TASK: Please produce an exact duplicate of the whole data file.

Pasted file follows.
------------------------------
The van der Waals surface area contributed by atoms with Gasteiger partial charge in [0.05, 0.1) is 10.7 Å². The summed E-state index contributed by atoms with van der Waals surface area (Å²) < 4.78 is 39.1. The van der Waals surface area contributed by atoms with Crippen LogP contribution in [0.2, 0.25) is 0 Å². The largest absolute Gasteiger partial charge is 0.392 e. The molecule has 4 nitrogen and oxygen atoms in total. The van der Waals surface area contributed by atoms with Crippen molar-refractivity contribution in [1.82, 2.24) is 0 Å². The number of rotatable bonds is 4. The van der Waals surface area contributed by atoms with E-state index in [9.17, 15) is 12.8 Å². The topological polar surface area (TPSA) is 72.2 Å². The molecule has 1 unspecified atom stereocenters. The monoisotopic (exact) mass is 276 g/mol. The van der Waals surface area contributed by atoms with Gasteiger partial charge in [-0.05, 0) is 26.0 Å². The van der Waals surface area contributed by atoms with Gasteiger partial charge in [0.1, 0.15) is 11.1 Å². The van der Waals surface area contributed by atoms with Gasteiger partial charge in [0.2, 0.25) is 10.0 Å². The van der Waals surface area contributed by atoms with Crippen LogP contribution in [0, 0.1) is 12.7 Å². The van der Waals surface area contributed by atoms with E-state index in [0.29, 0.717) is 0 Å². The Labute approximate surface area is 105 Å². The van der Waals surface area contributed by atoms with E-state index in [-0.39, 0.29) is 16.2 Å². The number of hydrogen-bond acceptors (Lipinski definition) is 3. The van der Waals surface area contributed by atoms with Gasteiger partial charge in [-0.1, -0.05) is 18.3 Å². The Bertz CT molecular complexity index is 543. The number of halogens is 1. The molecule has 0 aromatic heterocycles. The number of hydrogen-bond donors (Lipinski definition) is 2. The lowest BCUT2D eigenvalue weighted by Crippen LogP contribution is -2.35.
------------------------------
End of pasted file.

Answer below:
The van der Waals surface area contributed by atoms with Gasteiger partial charge in [0.05, 0.1) is 10.7 Å². The summed E-state index contributed by atoms with van der Waals surface area (Å²) < 4.78 is 39.1. The van der Waals surface area contributed by atoms with Crippen LogP contribution in [0.2, 0.25) is 0 Å². The largest absolute Gasteiger partial charge is 0.392 e. The molecule has 4 nitrogen and oxygen atoms in total. The van der Waals surface area contributed by atoms with Crippen molar-refractivity contribution in [1.82, 2.24) is 0 Å². The number of rotatable bonds is 4. The van der Waals surface area contributed by atoms with E-state index in [9.17, 15) is 12.8 Å². The topological polar surface area (TPSA) is 72.2 Å². The molecule has 1 unspecified atom stereocenters. The monoisotopic (exact) mass is 276 g/mol. The van der Waals surface area contributed by atoms with Gasteiger partial charge in [-0.05, 0) is 26.0 Å². The van der Waals surface area contributed by atoms with Gasteiger partial charge in [0.1, 0.15) is 11.1 Å². The van der Waals surface area contributed by atoms with Gasteiger partial charge in [0.2, 0.25) is 10.0 Å². The van der Waals surface area contributed by atoms with Crippen LogP contribution in [0, 0.1) is 12.7 Å². The van der Waals surface area contributed by atoms with E-state index in [0.29, 0.717) is 0 Å². The Labute approximate surface area is 105 Å². The van der Waals surface area contributed by atoms with E-state index in [-0.39, 0.29) is 16.2 Å². The number of hydrogen-bond acceptors (Lipinski definition) is 3. The van der Waals surface area contributed by atoms with Gasteiger partial charge in [-0.1, -0.05) is 18.3 Å². The Bertz CT molecular complexity index is 543. The number of halogens is 1. The molecule has 0 aromatic heterocycles. The number of hydrogen-bond donors (Lipinski definition) is 2. The lowest BCUT2D eigenvalue weighted by Crippen LogP contribution is -2.35.